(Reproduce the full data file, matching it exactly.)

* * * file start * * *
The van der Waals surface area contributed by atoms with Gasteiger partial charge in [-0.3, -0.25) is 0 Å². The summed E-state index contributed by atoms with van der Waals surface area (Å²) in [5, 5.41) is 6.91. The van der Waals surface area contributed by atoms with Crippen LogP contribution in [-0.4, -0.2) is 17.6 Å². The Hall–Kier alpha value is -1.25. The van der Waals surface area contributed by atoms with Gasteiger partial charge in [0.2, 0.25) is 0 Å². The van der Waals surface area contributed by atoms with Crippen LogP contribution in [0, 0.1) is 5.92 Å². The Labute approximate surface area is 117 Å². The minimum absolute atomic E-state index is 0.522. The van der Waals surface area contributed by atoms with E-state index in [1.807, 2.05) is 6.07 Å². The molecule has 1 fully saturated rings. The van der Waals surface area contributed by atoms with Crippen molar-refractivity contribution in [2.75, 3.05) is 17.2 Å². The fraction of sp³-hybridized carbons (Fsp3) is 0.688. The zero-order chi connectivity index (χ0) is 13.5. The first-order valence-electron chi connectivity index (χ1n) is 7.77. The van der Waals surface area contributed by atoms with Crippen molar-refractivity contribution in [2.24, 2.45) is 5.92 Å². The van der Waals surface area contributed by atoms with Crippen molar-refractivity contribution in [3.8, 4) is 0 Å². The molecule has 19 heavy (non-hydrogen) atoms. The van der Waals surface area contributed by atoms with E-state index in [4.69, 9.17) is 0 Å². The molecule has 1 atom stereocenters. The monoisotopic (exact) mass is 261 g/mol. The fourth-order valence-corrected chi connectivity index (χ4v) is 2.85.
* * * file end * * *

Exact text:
The van der Waals surface area contributed by atoms with Gasteiger partial charge in [-0.3, -0.25) is 0 Å². The summed E-state index contributed by atoms with van der Waals surface area (Å²) in [5, 5.41) is 6.91. The van der Waals surface area contributed by atoms with Crippen LogP contribution in [-0.4, -0.2) is 17.6 Å². The Hall–Kier alpha value is -1.25. The van der Waals surface area contributed by atoms with Gasteiger partial charge in [0.2, 0.25) is 0 Å². The van der Waals surface area contributed by atoms with Crippen LogP contribution in [0, 0.1) is 5.92 Å². The Labute approximate surface area is 117 Å². The minimum absolute atomic E-state index is 0.522. The van der Waals surface area contributed by atoms with E-state index in [1.807, 2.05) is 6.07 Å². The molecule has 1 fully saturated rings. The van der Waals surface area contributed by atoms with Crippen molar-refractivity contribution in [2.75, 3.05) is 17.2 Å². The fraction of sp³-hybridized carbons (Fsp3) is 0.688. The zero-order chi connectivity index (χ0) is 13.5. The first-order valence-electron chi connectivity index (χ1n) is 7.77. The van der Waals surface area contributed by atoms with Crippen molar-refractivity contribution in [2.24, 2.45) is 5.92 Å². The van der Waals surface area contributed by atoms with Crippen molar-refractivity contribution in [3.8, 4) is 0 Å². The molecule has 19 heavy (non-hydrogen) atoms. The van der Waals surface area contributed by atoms with E-state index in [4.69, 9.17) is 0 Å². The molecule has 1 atom stereocenters. The monoisotopic (exact) mass is 261 g/mol. The fourth-order valence-corrected chi connectivity index (χ4v) is 2.85.